On the road in the Highlands of Scotland

I have been quiet lately.   After returning from our trip to Scotland life took over.  Since late last year and the tears and the depression, I got back up and into the game.  I volunteered for an organization that I care deeply about and have been on their fundraising committee for their big event of the year.   It was hugely successful and thankfully now in my rearview mirror.  Did I also mention I’m running for local office?  That was another of my post-election decisions.  If you want to have an impact on your community, you have to step up and get in the arena.   I have been knocking on doors and meeting lots of people and listening to their concerns.  More on this later, but first I want to take moment to remember the beauty of Scotland. Continue reading

The Edinburgh Yarn Festival

Two weeks ago I attended the Edinburgh Yarn Festival (EYF),  a  fiber festival in Europe.  After years of going to Maryland Sheep and Wool and New York Sheep and Wool (Rhinebeck), I wanted to see what an urban fiber fest was like.  It did not disappoint.  The Edinburgh Yarn Festival was on held on March 9-12 this year.   Friday and Saturday were market days — codeword for shopping, and 8 – 12 March were class days.  In between there were opportunities for seeing the city, taking a day trip, joining others for knit night, and a traditional Ceilidh – Scottish dancing.  It you’re a fiber fest officianado you probably knew that some of these events were limited and required a combination of luck and dedication to score a ticket.  Esther and I signed up for classes at 9 am on the Saturday of Rhinebeck in October 2016.  Advance purchase tickets sold out quickly as did space at the Ceilidh.  But no worries.  There was plenty to do in the evening in a city that parties hearty. Continue reading

Harry Potter world: where diversity is strength

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In December we went to Orlando to see Larry’s family.  We did something we had never done before:  visited a theme park.  We took an extra day and decided to go to The Wizarding World of Harry Potter.  I’m a big fan of Harry Potter.  I’ve read all the books and own the DVDs.  We watched some of them to prepare for our expedition.  I have to say here that I generally avoid overly commercial forms of entertainment.   For Harry Potter world, however, I made an exception. Continue reading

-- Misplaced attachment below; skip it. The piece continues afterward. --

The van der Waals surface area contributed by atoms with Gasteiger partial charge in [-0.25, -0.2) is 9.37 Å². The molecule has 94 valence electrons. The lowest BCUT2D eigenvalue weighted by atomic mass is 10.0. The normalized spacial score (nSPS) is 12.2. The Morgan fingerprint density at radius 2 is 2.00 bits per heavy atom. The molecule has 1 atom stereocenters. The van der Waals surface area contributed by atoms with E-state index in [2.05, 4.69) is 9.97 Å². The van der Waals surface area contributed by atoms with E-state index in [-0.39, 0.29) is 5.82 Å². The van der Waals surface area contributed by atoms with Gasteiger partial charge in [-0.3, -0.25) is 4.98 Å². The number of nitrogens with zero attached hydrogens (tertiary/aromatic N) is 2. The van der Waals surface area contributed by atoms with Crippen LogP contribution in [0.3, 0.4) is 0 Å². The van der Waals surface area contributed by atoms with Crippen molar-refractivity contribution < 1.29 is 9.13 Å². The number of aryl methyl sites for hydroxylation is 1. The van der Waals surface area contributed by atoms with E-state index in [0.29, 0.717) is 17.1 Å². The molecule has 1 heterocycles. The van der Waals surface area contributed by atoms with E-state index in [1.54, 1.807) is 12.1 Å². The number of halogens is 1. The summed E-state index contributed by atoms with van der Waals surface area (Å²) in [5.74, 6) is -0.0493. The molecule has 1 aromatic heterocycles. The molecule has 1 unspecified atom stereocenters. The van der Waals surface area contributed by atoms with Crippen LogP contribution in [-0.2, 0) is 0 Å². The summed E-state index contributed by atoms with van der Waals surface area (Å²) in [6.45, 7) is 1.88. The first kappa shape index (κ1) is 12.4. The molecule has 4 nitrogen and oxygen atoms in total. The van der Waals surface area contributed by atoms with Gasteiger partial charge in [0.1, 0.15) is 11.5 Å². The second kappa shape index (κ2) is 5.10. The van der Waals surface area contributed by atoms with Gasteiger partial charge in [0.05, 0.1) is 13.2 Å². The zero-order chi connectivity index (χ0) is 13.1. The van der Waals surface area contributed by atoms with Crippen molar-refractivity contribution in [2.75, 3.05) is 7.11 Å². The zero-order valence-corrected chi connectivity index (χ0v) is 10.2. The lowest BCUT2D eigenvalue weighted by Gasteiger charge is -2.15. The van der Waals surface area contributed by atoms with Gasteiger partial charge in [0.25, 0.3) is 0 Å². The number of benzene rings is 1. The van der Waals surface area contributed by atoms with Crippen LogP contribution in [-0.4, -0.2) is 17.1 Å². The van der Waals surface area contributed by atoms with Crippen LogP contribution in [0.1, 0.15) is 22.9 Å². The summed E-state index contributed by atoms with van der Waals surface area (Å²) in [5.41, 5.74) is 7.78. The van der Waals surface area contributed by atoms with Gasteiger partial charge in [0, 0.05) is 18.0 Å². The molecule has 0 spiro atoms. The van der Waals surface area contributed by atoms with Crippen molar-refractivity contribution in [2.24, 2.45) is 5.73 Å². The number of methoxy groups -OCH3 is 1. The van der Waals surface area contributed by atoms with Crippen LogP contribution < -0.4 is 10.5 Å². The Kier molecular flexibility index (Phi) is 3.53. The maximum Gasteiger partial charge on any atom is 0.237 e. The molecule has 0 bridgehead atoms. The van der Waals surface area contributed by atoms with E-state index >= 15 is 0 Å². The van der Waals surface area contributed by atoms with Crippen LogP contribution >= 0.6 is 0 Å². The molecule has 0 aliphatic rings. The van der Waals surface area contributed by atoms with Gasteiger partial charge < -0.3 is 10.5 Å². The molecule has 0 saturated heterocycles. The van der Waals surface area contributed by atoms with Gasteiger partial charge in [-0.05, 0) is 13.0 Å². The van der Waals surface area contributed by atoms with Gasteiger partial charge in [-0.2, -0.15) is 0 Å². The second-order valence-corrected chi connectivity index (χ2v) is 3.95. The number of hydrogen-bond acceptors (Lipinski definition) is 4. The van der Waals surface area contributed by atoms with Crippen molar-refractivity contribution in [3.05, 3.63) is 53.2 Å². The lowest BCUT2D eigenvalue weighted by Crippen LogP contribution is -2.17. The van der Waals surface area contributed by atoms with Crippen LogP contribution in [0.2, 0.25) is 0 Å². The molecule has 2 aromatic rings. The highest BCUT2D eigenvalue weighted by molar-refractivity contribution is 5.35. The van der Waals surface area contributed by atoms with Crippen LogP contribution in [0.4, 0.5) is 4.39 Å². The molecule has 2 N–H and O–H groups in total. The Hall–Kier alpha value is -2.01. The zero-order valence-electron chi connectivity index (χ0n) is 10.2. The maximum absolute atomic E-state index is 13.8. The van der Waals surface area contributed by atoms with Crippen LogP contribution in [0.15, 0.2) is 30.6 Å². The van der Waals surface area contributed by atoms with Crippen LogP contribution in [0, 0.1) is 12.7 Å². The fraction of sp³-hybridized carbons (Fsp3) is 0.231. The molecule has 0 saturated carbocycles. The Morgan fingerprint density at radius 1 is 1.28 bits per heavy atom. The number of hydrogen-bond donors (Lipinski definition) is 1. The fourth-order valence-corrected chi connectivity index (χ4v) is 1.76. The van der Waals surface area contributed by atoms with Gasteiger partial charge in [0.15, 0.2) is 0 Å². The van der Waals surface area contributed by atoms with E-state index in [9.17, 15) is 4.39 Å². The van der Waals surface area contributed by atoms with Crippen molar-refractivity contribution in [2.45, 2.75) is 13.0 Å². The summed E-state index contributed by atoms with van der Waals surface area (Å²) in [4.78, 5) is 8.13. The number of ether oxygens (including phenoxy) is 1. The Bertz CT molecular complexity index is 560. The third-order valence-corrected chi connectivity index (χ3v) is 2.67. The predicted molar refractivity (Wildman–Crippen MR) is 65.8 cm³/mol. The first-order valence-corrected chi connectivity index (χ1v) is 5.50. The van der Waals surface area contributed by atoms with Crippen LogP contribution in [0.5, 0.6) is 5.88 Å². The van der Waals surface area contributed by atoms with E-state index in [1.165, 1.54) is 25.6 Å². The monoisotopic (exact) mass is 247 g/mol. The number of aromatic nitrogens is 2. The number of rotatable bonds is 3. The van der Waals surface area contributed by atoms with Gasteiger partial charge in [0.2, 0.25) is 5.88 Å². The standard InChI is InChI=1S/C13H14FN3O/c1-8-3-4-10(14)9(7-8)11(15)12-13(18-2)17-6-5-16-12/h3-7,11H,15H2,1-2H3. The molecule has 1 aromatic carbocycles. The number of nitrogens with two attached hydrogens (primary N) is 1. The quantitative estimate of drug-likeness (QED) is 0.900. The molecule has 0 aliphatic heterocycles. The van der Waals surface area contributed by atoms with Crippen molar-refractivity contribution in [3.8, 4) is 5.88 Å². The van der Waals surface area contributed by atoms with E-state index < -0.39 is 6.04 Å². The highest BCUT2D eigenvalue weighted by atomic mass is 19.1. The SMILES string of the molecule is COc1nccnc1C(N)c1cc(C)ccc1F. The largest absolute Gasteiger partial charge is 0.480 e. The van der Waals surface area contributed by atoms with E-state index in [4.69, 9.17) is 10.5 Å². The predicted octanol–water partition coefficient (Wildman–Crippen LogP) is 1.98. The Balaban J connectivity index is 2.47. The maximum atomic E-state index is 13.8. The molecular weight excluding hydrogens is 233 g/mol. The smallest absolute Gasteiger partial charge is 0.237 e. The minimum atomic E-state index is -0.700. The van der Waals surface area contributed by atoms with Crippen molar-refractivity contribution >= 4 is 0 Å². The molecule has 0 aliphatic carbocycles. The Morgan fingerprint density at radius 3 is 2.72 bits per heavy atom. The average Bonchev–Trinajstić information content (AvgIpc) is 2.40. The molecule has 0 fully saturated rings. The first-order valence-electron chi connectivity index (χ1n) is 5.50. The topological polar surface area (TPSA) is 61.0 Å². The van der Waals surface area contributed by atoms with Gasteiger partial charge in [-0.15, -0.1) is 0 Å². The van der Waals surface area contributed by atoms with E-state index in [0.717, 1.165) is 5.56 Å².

On the march on an American island

Our older daughter and a friend at the Women's March on Washington in D.C.

Our older daughter and a friend at the Women’s March on Washington in D.C.

Larry and I got back from vacation a few days ago.  While we are still recovering from jet lag, we jumped back into our lives.  The dogs need to be walked, and laundry awaits.  As I listen to the wind outside and watch the temperature drop, I remember the warm breezes of the Big Island of Hawai’i.  This was our first time in Hawai’i and we decided to get a bit off the beaten path.   No beaches for us.  On the Big Island we were greeted by highly changeable weather and micro-climates, and found common ground with the people we met, both tourists and residents.  The population is diverse.   Native Hawaiians live beside mainland transplants looking for warmer climes, descendants of Chinese and Japanese immigrants, and every other race and creed.   We learned that Hawaiians are not shy about expressing their opinions.  They were enthusiastic participants in the Women’s March on Washington in Kona.  I think this may have been the last Women’s March in the world.  We joined in, and my pussyhat came along for the ride. Continue reading

Film and Fiber, October 2016

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Two weeks ago we went to upstate New York for the New York  State Sheep and Wool Festival, otherwise known as Rhinebeck.  Unbeknownst to us it was also the same weekend as the Woodstock Film Festival.  What luck!  Yarn, knitting, and film.  What more could you ask for but a crisp Fall weekend sporting hand knit sweaters and scarves, independent movies, good food and new friends.   I was in vacation heaven.

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I wrote multiple posts about Rhinebeck last year.  This year I’m just going to touch on some of the highlights.  We only spent one day at the festival this year.   My DH was not willing to go back for a second day.  Boo hoo.  I’m hoping to do a ladies weekend next year so I can fully enjoy all that Rhinebeck has to offer.  That means two days at the fairgrounds.  Woot! Continue reading

A geological tour of Iceland

 

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Here is another guest blog from my husband, Larry.  When we got back from Iceland he said he wanted to write about the geology of the country.  His post is below:

Marla and I have been asked about our recent trip to Iceland.   In an earlier post, my wonderful wife described some of the dining and lodging we enjoyed.  I am going to talk about Iceland’s incredible geology.   When visiting Iceland, it is impossible to ignore the country’s dramatic vistas and unusual geologic formations.    Even the non-geological-minded cannot help to be impressed. Continue reading